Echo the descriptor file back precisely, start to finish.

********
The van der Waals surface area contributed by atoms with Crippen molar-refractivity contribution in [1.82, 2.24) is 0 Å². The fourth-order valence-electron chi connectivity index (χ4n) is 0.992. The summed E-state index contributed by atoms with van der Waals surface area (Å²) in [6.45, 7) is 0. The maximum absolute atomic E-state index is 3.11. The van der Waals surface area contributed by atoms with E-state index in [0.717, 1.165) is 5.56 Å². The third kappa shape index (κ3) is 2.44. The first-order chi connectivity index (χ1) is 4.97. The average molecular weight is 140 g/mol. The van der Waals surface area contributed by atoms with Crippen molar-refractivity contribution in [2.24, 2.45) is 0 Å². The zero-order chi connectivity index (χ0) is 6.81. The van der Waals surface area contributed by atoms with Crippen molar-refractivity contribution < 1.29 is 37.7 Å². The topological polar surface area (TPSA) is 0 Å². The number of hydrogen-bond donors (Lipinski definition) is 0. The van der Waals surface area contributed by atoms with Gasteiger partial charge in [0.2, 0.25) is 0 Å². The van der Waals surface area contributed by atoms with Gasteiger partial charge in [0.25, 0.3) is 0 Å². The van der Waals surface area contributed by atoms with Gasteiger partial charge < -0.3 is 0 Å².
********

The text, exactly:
The van der Waals surface area contributed by atoms with Crippen molar-refractivity contribution in [1.82, 2.24) is 0 Å². The fourth-order valence-electron chi connectivity index (χ4n) is 0.992. The summed E-state index contributed by atoms with van der Waals surface area (Å²) in [6.45, 7) is 0. The maximum absolute atomic E-state index is 3.11. The van der Waals surface area contributed by atoms with E-state index in [0.717, 1.165) is 5.56 Å². The third kappa shape index (κ3) is 2.44. The first-order chi connectivity index (χ1) is 4.97. The average molecular weight is 140 g/mol. The van der Waals surface area contributed by atoms with Crippen molar-refractivity contribution in [2.24, 2.45) is 0 Å². The zero-order chi connectivity index (χ0) is 6.81. The van der Waals surface area contributed by atoms with Crippen molar-refractivity contribution < 1.29 is 37.7 Å². The topological polar surface area (TPSA) is 0 Å². The number of hydrogen-bond donors (Lipinski definition) is 0. The van der Waals surface area contributed by atoms with Gasteiger partial charge in [0.2, 0.25) is 0 Å². The van der Waals surface area contributed by atoms with Gasteiger partial charge in [0.25, 0.3) is 0 Å². The van der Waals surface area contributed by atoms with Gasteiger partial charge < -0.3 is 0 Å².